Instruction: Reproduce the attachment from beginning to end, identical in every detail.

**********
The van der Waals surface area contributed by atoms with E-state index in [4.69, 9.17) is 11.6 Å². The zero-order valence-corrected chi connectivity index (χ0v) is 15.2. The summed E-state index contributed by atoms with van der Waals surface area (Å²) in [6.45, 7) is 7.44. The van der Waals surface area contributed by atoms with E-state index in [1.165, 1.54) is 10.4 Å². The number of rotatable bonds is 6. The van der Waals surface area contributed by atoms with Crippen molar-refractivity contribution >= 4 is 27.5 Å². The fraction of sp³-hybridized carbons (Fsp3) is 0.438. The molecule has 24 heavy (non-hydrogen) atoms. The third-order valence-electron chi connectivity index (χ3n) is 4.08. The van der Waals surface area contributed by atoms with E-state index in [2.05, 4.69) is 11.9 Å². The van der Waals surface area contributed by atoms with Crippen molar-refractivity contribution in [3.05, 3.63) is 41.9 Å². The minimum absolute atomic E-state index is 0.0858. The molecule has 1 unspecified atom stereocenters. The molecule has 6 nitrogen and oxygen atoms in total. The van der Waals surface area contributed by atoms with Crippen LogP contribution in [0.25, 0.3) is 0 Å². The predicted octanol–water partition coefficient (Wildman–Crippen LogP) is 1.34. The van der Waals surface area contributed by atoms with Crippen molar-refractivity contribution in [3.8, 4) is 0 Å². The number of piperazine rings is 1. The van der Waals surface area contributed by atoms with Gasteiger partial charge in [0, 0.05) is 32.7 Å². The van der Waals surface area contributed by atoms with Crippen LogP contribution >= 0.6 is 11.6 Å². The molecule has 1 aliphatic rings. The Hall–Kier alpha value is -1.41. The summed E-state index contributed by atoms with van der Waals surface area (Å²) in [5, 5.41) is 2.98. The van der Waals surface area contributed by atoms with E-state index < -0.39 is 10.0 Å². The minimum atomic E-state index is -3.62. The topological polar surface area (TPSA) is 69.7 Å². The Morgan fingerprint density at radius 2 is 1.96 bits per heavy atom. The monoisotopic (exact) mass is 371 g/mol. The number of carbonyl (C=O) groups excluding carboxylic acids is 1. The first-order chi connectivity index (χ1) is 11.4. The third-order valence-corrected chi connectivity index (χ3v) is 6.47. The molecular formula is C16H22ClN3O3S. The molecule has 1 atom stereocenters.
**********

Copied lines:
The van der Waals surface area contributed by atoms with E-state index in [4.69, 9.17) is 11.6 Å². The zero-order valence-corrected chi connectivity index (χ0v) is 15.2. The summed E-state index contributed by atoms with van der Waals surface area (Å²) in [6.45, 7) is 7.44. The van der Waals surface area contributed by atoms with E-state index in [1.165, 1.54) is 10.4 Å². The number of rotatable bonds is 6. The van der Waals surface area contributed by atoms with Crippen molar-refractivity contribution >= 4 is 27.5 Å². The fraction of sp³-hybridized carbons (Fsp3) is 0.438. The molecule has 24 heavy (non-hydrogen) atoms. The third-order valence-electron chi connectivity index (χ3n) is 4.08. The van der Waals surface area contributed by atoms with E-state index in [2.05, 4.69) is 11.9 Å². The van der Waals surface area contributed by atoms with Crippen molar-refractivity contribution in [3.05, 3.63) is 41.9 Å². The minimum absolute atomic E-state index is 0.0858. The molecule has 1 unspecified atom stereocenters. The molecule has 6 nitrogen and oxygen atoms in total. The van der Waals surface area contributed by atoms with Crippen LogP contribution in [0.25, 0.3) is 0 Å². The predicted octanol–water partition coefficient (Wildman–Crippen LogP) is 1.34. The van der Waals surface area contributed by atoms with Crippen molar-refractivity contribution in [3.8, 4) is 0 Å². The number of piperazine rings is 1. The van der Waals surface area contributed by atoms with Gasteiger partial charge in [0, 0.05) is 32.7 Å². The van der Waals surface area contributed by atoms with Crippen LogP contribution >= 0.6 is 11.6 Å². The molecule has 1 aliphatic rings. The Hall–Kier alpha value is -1.41. The summed E-state index contributed by atoms with van der Waals surface area (Å²) in [5, 5.41) is 2.98. The van der Waals surface area contributed by atoms with E-state index < -0.39 is 10.0 Å². The minimum atomic E-state index is -3.62. The topological polar surface area (TPSA) is 69.7 Å². The Morgan fingerprint density at radius 2 is 1.96 bits per heavy atom. The monoisotopic (exact) mass is 371 g/mol. The number of carbonyl (C=O) groups excluding carboxylic acids is 1. The first-order chi connectivity index (χ1) is 11.4. The third-order valence-corrected chi connectivity index (χ3v) is 6.47. The molecular formula is C16H22ClN3O3S. The molecule has 1 atom stereocenters.